Used Blade What does £3.5k get you?
‘When people say ‘dry-miles’ you don’t usually expect them to mean it but this time they did’ With new, 1000cc sportsbikes costing close to £20k, what can just £3.5k get you? Quite a lot as it happened
The 2002-2003 model Honda Fireblade is a landmark sportsbike. It was the last Blade to be penned by the original 1992 Fireblade designer Tadao Baba, it was the last model before mass centralisation became de rigueur (and sportsbikes began to shrink) plus it was the last model Blade to tip the scales at under 170kg (the 2017 model weighs 196kg). While it’s true that later models are faster and more technically advanced, they’re arguably less involving and certainly less practical.
The 954 was a landmark bike for me too. For my 6ft 4in, 15-stone frame, it was the last four-cylinder 1000cc sportsbike made for normalsized people. I just didn’t get on with Japanese sportsbikes after 2002, they were all too cramped and track biased for my taste, and there was nowhere to stash my waterproofs and sandwiches!
So what would a 954 be like to ride and own today? I asked for feedback on www.motorcyclenews.com and MCN’S Facebook page and received an impassioned response from current and previous owners. Comments such as: “Truly confidence inspiring, fast and faultless” and “the best bike I’ve ever owned” were the norm. I couldn’t find anyone who had a bad word to say about them.
With a budget of £4000, finding a clean 954 wasn’t hard. After seeing a couple of overpriced Ebay horrors we found the perfect bike on www. mcnbikesforsale.com. All the bikes on the site come theft checked and, for complete peace of mind, the MCN Bikecheck service (www. mcnbikecheck.com) offers a full history check on any bike at any time – including whether it has outstanding finance, has ever been written off or has mileage anomalies that may indicate clocking. An MCN bike check starts from £5.33.*
With just 9543 ‘dry’ miles on the clock, three owners from new and in standard trim apart from a period Akrapovic end can and neat tail tidy, the bike looked very clean in the online ad but it was even better in the metal. When people say ‘dry miles’ you don’t usually expect them to mean it but this time they did. Even the exhaust downpipes are mint. A check with the DVLA’S online MOT history confirmed the low mileage as genuine.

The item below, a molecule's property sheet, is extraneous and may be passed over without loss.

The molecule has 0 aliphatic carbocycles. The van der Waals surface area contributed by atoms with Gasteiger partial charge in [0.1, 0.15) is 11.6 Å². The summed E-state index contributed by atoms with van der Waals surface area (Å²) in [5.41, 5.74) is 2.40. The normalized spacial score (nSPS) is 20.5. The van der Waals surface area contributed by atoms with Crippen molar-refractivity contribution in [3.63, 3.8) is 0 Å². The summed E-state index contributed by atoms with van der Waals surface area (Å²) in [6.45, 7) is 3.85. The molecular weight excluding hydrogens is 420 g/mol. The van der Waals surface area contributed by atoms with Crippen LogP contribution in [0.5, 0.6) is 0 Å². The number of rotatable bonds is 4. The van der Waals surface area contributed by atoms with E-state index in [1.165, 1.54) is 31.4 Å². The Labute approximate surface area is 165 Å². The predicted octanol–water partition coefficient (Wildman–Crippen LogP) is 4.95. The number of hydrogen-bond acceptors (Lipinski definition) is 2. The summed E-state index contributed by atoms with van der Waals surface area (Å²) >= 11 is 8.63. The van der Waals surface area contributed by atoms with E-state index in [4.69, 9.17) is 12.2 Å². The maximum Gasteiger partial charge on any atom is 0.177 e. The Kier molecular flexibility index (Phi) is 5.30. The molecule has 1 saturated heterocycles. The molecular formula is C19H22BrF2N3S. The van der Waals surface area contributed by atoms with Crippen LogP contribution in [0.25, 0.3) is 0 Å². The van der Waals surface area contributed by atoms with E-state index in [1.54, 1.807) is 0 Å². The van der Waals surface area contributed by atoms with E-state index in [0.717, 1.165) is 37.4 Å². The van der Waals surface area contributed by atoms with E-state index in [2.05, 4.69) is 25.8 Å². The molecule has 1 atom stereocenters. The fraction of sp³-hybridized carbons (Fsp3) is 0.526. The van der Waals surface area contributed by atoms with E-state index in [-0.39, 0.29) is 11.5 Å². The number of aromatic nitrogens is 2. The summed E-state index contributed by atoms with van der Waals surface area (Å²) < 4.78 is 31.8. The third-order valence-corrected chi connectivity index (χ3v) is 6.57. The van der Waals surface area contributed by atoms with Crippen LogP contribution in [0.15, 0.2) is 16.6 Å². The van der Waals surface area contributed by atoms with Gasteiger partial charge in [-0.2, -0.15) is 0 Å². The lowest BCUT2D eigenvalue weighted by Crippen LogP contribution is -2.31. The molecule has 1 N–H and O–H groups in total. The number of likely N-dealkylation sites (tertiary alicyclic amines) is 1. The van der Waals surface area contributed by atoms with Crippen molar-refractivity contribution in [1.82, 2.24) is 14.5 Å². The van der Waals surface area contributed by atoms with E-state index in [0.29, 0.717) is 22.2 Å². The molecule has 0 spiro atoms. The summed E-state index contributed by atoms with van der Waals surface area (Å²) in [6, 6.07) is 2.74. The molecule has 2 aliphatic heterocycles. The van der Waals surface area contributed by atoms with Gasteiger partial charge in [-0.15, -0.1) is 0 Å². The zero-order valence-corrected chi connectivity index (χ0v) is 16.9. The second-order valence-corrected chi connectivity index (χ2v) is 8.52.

The seller is a director of the bike accessory firm Evotech Performance and the bike has spent much of its life tucked up in his office. The tail tidy was the first product produced by Evotech (sadly it’s no longer available) and the bike also boasts Evotech crash bungs and bobbins. The standard end can is long gone but the original number plate hanger and seat cowl were included in the deal.
The only flies in the ointment are some corroded front brake caliper bolts and odd chips in the frame paint. I’ve seen other Blades of this era with the same paint problem and it appears to be a manufacturing issue rather than damage caused by a previous owner or accident. A good paint shop should be able touch up the damage. We shook on £3500.
Sportsbikes have fallen out of fashion over the past few years so the used market is rich pickings for clean, low mileage machines. If you’re prepared to pay a little over the average and ignore the bikes that have been ‘improved’ by well-intended but misguided owners, solid bikes like our Blade aren’t difficult to search out.
Plans include small upgrades that we know will work. First on the list, though, is a thorough service including engine, coolant, fork and brake fluids. Looking at the colour of the brake fluid I suspect it’s 2002 vintage. We’ll also check for grease in the suspension and head bearings. With those jobs done the bike should be back to as close to new as we can get it.